The beer-style that dare not speak its name

By BeertownNZ Thu, 03 Mar 2016 National

When North End Brewing brought out its Hoppy Wheat, sales were disappointing.

“People who like hops don’t like wheat beer, and people who want a wheat beer don’t want hops,” brewer Kieran Haslett-Moore told me. So he changed its name to Super Alpha, and now it’s a popular part of North End’s core range. People are funny!

It’s not just New Zealanders though. Check out the loud-and-proud statement on Modern Times Fortunate Island: “Does the word ‘wheat’ on a can of craft beer make you assume it’s some insipid macro-beer analogue? A tepid, entry-level beer that’s ‘nice’ at best? Well, those would be incorrect assumptions in this case. Wildly, shamefully incorrect. Fortunate Islands is bursting with citrusy, tropical hop aromatics because we dry-hop the bejejus out of it with Citra & Amarillo hops. It tastes like wizards.”

I don’t know when exactly wheat beers developed such a negative reaction. Perhaps it was the bubble-gum/banana bombs of the 1990s, but in craft-beer-years that was decades ago. Now there’s a lot of creativity happening at the intersection of Hops and Wheat, hidden behind labels like White, Pacific, Blonde.

From one direction comes the White Pale Ale styles. Take a traditional Belgian Wit recipe – wheat, Belgian yeast, possibly some coriander and orange – then pour in the New World hops.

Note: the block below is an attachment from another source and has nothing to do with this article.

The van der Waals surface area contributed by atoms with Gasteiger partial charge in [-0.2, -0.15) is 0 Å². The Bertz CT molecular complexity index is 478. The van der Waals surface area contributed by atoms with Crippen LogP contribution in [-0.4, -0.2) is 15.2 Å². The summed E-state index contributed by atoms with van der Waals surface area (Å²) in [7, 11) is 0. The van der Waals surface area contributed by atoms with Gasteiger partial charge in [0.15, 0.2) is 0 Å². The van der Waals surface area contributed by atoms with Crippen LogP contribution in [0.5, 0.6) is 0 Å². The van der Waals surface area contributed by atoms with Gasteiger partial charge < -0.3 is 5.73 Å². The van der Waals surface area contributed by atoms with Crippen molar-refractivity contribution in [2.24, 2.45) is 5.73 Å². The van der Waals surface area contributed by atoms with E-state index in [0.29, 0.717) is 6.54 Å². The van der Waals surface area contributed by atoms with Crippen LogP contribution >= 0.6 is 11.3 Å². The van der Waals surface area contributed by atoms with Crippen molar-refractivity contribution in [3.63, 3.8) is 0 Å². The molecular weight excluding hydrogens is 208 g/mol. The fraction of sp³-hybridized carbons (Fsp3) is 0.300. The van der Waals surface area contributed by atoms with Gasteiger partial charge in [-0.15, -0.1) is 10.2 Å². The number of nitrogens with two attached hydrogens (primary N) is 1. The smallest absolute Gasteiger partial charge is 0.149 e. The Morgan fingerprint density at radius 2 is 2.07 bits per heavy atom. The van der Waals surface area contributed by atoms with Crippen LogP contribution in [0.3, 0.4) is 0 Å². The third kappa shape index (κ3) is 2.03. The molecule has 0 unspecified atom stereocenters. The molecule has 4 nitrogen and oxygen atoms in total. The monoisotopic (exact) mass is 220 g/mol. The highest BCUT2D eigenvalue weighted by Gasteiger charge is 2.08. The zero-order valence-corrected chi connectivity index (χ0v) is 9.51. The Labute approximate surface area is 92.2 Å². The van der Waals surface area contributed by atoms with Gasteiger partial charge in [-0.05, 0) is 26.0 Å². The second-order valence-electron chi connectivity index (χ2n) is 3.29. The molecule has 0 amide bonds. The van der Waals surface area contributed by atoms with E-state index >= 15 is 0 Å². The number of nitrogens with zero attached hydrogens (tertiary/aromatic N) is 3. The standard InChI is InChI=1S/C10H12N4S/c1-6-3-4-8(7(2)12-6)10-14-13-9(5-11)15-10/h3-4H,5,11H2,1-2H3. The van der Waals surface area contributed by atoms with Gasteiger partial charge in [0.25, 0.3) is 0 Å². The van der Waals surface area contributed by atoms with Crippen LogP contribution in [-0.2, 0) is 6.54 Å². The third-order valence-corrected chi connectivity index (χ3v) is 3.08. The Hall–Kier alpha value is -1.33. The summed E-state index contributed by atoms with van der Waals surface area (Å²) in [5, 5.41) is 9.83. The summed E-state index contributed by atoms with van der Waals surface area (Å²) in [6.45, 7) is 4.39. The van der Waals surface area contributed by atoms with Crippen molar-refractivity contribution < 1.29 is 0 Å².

It’s a simple enough innovation and it can work well, combining refreshing carbonation with spicy yeast and hop flavours. New Zealand examples are easy to find: Bach Brewing Witsunday Blonde IPA 5.6%; Moa Southern Alps White IPA 6.4%; Panhead Whitewall WPA 4.3%.

Approach the Wheat/Hops intersection from the other direction, and styles become more varied. In this group you get a variety of Pacific Ales, combining New World hops with a combination of wheat and pilsner malts to produce refreshing, sessionable beers that don’t scare the lager drinkers.

Stone & Wood Pacific Ale 4.4% (Byron Bay, NSW) is the pioneer of the Pacific Ale style. It’s Galaxy hops are distinctly Australian, and the moderate alcohol and strong carbonation make it an attractive alternative to a mainstream Aussie lager. I first tasted it on a thundery Brisbane afternoon, and it works.

North End Brewing Super Alpha 5% now describes itself as Pacific Pale Ale. It’s New Zealand hops (Pacific Jade, NZ Cascade, Motueka and Super Alpha) give distinct NZ pale ale tones combining with a hint of coriander.

Modern Times Beer Fortunate Islands 5% (San Diego, Cal.) describes itself as “Hoppy, Tropical, Wheaty” and “shares the characteristics of a hoppy IPA and an easy drinking wheat beer”. The Citra and Amarillo hops give it that distinctly US-hop tropical fruit aroma and make it a good Northern Pacific variation on the style.

Sawmill Brewing Co. Crystal Wheat 4.5% takes a different approach, starting as a Pacifica-hopped lager built on 50/50 pilsner and wheat malts. Filtered clear and with a big white head, it gets a point for stating “Wheat” in big letters on the label.

Modern Times Fortunate Islands was provided by Hashigo Zake Cult Beer Store. Cheers!

By BeertownNZ Thu, 03 Mar 2016 National